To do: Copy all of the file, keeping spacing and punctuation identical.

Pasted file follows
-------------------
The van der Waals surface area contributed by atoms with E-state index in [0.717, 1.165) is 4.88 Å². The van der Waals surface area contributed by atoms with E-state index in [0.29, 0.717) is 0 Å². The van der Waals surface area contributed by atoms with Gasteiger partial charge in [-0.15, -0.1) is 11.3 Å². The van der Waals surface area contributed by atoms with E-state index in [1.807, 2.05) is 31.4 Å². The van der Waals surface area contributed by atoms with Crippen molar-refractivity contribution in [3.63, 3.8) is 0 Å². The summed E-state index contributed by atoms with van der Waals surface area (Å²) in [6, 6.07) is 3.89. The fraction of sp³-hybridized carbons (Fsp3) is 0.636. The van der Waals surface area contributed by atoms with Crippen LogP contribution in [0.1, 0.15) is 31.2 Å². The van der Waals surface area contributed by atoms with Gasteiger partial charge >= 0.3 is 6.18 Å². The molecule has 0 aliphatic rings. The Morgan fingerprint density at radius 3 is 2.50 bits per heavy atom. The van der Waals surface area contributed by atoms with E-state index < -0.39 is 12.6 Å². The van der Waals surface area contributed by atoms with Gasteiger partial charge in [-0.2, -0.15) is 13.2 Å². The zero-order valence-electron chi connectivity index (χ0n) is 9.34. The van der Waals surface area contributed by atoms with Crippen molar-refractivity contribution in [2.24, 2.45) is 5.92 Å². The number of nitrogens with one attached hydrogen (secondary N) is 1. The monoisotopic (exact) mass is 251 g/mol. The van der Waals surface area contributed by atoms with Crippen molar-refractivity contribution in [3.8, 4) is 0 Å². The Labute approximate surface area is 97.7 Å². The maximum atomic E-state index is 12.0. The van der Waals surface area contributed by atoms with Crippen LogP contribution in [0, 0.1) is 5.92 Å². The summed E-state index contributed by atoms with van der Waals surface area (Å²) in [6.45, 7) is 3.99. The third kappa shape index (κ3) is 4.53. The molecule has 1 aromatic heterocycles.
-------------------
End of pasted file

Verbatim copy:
The van der Waals surface area contributed by atoms with E-state index in [0.717, 1.165) is 4.88 Å². The van der Waals surface area contributed by atoms with E-state index in [0.29, 0.717) is 0 Å². The van der Waals surface area contributed by atoms with Gasteiger partial charge in [-0.15, -0.1) is 11.3 Å². The van der Waals surface area contributed by atoms with E-state index in [1.807, 2.05) is 31.4 Å². The van der Waals surface area contributed by atoms with Crippen molar-refractivity contribution in [3.63, 3.8) is 0 Å². The summed E-state index contributed by atoms with van der Waals surface area (Å²) in [6, 6.07) is 3.89. The fraction of sp³-hybridized carbons (Fsp3) is 0.636. The van der Waals surface area contributed by atoms with Crippen LogP contribution in [0.1, 0.15) is 31.2 Å². The van der Waals surface area contributed by atoms with Gasteiger partial charge >= 0.3 is 6.18 Å². The molecule has 0 aliphatic rings. The Morgan fingerprint density at radius 3 is 2.50 bits per heavy atom. The van der Waals surface area contributed by atoms with E-state index < -0.39 is 12.6 Å². The van der Waals surface area contributed by atoms with Gasteiger partial charge in [-0.2, -0.15) is 13.2 Å². The zero-order valence-electron chi connectivity index (χ0n) is 9.34. The van der Waals surface area contributed by atoms with Crippen molar-refractivity contribution in [2.24, 2.45) is 5.92 Å². The number of nitrogens with one attached hydrogen (secondary N) is 1. The monoisotopic (exact) mass is 251 g/mol. The van der Waals surface area contributed by atoms with Crippen molar-refractivity contribution in [3.8, 4) is 0 Å². The Labute approximate surface area is 97.7 Å². The maximum atomic E-state index is 12.0. The van der Waals surface area contributed by atoms with Crippen LogP contribution in [0, 0.1) is 5.92 Å². The summed E-state index contributed by atoms with van der Waals surface area (Å²) in [6.45, 7) is 3.99. The third kappa shape index (κ3) is 4.53. The molecule has 1 aromatic heterocycles.